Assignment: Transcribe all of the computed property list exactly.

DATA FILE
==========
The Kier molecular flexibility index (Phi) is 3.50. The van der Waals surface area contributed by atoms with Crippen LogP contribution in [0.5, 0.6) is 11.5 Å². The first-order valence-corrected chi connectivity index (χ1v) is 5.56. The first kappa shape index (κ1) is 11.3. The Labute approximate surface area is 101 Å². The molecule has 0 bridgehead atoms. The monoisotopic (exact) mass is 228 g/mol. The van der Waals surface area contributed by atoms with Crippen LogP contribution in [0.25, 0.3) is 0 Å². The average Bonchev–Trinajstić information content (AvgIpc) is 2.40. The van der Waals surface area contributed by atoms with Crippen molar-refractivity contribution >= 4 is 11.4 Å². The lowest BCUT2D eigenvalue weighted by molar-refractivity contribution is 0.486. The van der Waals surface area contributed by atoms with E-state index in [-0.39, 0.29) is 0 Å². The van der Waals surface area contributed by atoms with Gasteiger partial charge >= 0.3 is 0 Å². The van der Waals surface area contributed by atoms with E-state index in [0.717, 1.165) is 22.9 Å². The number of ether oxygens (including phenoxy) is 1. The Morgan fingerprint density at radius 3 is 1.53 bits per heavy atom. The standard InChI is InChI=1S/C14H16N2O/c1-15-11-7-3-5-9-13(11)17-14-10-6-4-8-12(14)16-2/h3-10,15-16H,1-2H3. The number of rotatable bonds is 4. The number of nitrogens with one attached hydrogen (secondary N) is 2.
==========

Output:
The Kier molecular flexibility index (Phi) is 3.50. The van der Waals surface area contributed by atoms with Crippen LogP contribution in [0.5, 0.6) is 11.5 Å². The first-order valence-corrected chi connectivity index (χ1v) is 5.56. The first kappa shape index (κ1) is 11.3. The Labute approximate surface area is 101 Å². The molecule has 0 bridgehead atoms. The monoisotopic (exact) mass is 228 g/mol. The van der Waals surface area contributed by atoms with Crippen LogP contribution in [0.25, 0.3) is 0 Å². The average Bonchev–Trinajstić information content (AvgIpc) is 2.40. The van der Waals surface area contributed by atoms with Crippen molar-refractivity contribution >= 4 is 11.4 Å². The lowest BCUT2D eigenvalue weighted by molar-refractivity contribution is 0.486. The van der Waals surface area contributed by atoms with E-state index in [-0.39, 0.29) is 0 Å². The van der Waals surface area contributed by atoms with Gasteiger partial charge >= 0.3 is 0 Å². The van der Waals surface area contributed by atoms with E-state index in [0.717, 1.165) is 22.9 Å². The number of ether oxygens (including phenoxy) is 1. The Morgan fingerprint density at radius 3 is 1.53 bits per heavy atom. The standard InChI is InChI=1S/C14H16N2O/c1-15-11-7-3-5-9-13(11)17-14-10-6-4-8-12(14)16-2/h3-10,15-16H,1-2H3. The number of rotatable bonds is 4. The number of nitrogens with one attached hydrogen (secondary N) is 2.